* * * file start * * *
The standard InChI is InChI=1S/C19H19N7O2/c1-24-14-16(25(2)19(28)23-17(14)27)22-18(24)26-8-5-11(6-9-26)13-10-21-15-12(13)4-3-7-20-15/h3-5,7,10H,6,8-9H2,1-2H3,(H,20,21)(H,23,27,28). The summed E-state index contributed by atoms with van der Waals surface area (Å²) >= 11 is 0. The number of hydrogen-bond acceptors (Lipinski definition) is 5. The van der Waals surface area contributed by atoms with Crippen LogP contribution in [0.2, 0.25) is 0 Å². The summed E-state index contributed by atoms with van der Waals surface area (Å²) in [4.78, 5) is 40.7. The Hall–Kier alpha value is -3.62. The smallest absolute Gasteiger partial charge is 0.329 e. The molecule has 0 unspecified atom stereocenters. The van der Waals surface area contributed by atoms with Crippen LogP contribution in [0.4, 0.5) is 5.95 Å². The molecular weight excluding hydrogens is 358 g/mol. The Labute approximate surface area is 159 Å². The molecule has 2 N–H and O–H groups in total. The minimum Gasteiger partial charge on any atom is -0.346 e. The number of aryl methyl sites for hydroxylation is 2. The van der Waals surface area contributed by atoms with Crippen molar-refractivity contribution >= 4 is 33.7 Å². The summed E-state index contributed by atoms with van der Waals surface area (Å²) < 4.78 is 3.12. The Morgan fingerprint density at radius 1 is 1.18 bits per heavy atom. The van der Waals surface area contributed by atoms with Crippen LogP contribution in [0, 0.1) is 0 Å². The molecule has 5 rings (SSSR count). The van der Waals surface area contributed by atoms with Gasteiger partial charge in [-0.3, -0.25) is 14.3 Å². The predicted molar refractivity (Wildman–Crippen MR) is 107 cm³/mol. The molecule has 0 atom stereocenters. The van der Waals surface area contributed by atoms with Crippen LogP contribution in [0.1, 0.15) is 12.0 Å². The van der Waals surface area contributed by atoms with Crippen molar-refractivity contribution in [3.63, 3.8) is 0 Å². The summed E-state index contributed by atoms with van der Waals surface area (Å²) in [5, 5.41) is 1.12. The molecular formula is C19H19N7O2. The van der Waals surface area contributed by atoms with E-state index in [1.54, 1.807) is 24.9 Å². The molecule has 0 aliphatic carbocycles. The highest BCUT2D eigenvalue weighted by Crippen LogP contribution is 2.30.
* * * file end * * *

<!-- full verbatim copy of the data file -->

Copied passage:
The standard InChI is InChI=1S/C19H19N7O2/c1-24-14-16(25(2)19(28)23-17(14)27)22-18(24)26-8-5-11(6-9-26)13-10-21-15-12(13)4-3-7-20-15/h3-5,7,10H,6,8-9H2,1-2H3,(H,20,21)(H,23,27,28). The summed E-state index contributed by atoms with van der Waals surface area (Å²) >= 11 is 0. The number of hydrogen-bond acceptors (Lipinski definition) is 5. The van der Waals surface area contributed by atoms with Crippen LogP contribution in [0.2, 0.25) is 0 Å². The summed E-state index contributed by atoms with van der Waals surface area (Å²) in [4.78, 5) is 40.7. The Hall–Kier alpha value is -3.62. The smallest absolute Gasteiger partial charge is 0.329 e. The molecule has 0 unspecified atom stereocenters. The van der Waals surface area contributed by atoms with Crippen LogP contribution in [0.4, 0.5) is 5.95 Å². The molecular weight excluding hydrogens is 358 g/mol. The Labute approximate surface area is 159 Å². The molecule has 2 N–H and O–H groups in total. The minimum Gasteiger partial charge on any atom is -0.346 e. The number of aryl methyl sites for hydroxylation is 2. The van der Waals surface area contributed by atoms with Crippen molar-refractivity contribution >= 4 is 33.7 Å². The summed E-state index contributed by atoms with van der Waals surface area (Å²) < 4.78 is 3.12. The Morgan fingerprint density at radius 1 is 1.18 bits per heavy atom. The van der Waals surface area contributed by atoms with Crippen LogP contribution in [0, 0.1) is 0 Å². The molecule has 5 rings (SSSR count). The van der Waals surface area contributed by atoms with Gasteiger partial charge in [-0.3, -0.25) is 14.3 Å². The predicted molar refractivity (Wildman–Crippen MR) is 107 cm³/mol. The molecule has 0 atom stereocenters. The van der Waals surface area contributed by atoms with Crippen LogP contribution in [0.1, 0.15) is 12.0 Å². The van der Waals surface area contributed by atoms with Crippen molar-refractivity contribution in [3.63, 3.8) is 0 Å². The summed E-state index contributed by atoms with van der Waals surface area (Å²) in [5, 5.41) is 1.12. The molecular formula is C19H19N7O2. The van der Waals surface area contributed by atoms with E-state index in [1.54, 1.807) is 24.9 Å². The molecule has 0 aliphatic carbocycles. The highest BCUT2D eigenvalue weighted by Crippen LogP contribution is 2.30.